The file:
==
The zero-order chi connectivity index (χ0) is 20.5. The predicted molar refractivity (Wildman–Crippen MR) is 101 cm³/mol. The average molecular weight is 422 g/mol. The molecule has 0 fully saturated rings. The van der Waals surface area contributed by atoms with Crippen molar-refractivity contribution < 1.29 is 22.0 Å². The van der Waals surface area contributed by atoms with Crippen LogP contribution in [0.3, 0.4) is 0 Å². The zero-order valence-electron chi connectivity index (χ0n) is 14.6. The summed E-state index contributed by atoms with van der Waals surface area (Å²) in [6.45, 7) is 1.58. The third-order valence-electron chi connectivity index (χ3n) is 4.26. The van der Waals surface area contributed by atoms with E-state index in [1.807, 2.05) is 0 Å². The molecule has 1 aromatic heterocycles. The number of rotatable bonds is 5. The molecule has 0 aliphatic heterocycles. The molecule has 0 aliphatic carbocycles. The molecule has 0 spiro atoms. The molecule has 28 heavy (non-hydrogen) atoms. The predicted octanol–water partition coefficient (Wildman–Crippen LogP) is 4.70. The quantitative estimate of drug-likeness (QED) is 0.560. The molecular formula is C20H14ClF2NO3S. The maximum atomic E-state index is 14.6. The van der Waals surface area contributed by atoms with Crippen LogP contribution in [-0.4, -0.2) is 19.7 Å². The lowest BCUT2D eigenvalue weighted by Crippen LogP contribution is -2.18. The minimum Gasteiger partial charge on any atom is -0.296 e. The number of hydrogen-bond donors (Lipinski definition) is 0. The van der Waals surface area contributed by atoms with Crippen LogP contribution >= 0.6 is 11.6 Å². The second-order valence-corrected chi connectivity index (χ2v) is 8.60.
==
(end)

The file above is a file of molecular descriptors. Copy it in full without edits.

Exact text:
The zero-order chi connectivity index (χ0) is 20.5. The predicted molar refractivity (Wildman–Crippen MR) is 101 cm³/mol. The average molecular weight is 422 g/mol. The molecule has 0 fully saturated rings. The van der Waals surface area contributed by atoms with Crippen molar-refractivity contribution < 1.29 is 22.0 Å². The van der Waals surface area contributed by atoms with Crippen LogP contribution in [0.3, 0.4) is 0 Å². The zero-order valence-electron chi connectivity index (χ0n) is 14.6. The summed E-state index contributed by atoms with van der Waals surface area (Å²) in [6.45, 7) is 1.58. The third-order valence-electron chi connectivity index (χ3n) is 4.26. The van der Waals surface area contributed by atoms with E-state index in [1.807, 2.05) is 0 Å². The molecule has 1 aromatic heterocycles. The number of rotatable bonds is 5. The molecule has 0 aliphatic heterocycles. The molecule has 0 aliphatic carbocycles. The molecule has 0 spiro atoms. The molecule has 28 heavy (non-hydrogen) atoms. The predicted octanol–water partition coefficient (Wildman–Crippen LogP) is 4.70. The quantitative estimate of drug-likeness (QED) is 0.560. The molecular formula is C20H14ClF2NO3S. The maximum atomic E-state index is 14.6. The van der Waals surface area contributed by atoms with Crippen LogP contribution in [-0.4, -0.2) is 19.7 Å². The lowest BCUT2D eigenvalue weighted by Crippen LogP contribution is -2.18. The minimum Gasteiger partial charge on any atom is -0.296 e. The number of hydrogen-bond donors (Lipinski definition) is 0. The van der Waals surface area contributed by atoms with Crippen LogP contribution >= 0.6 is 11.6 Å². The second-order valence-corrected chi connectivity index (χ2v) is 8.60.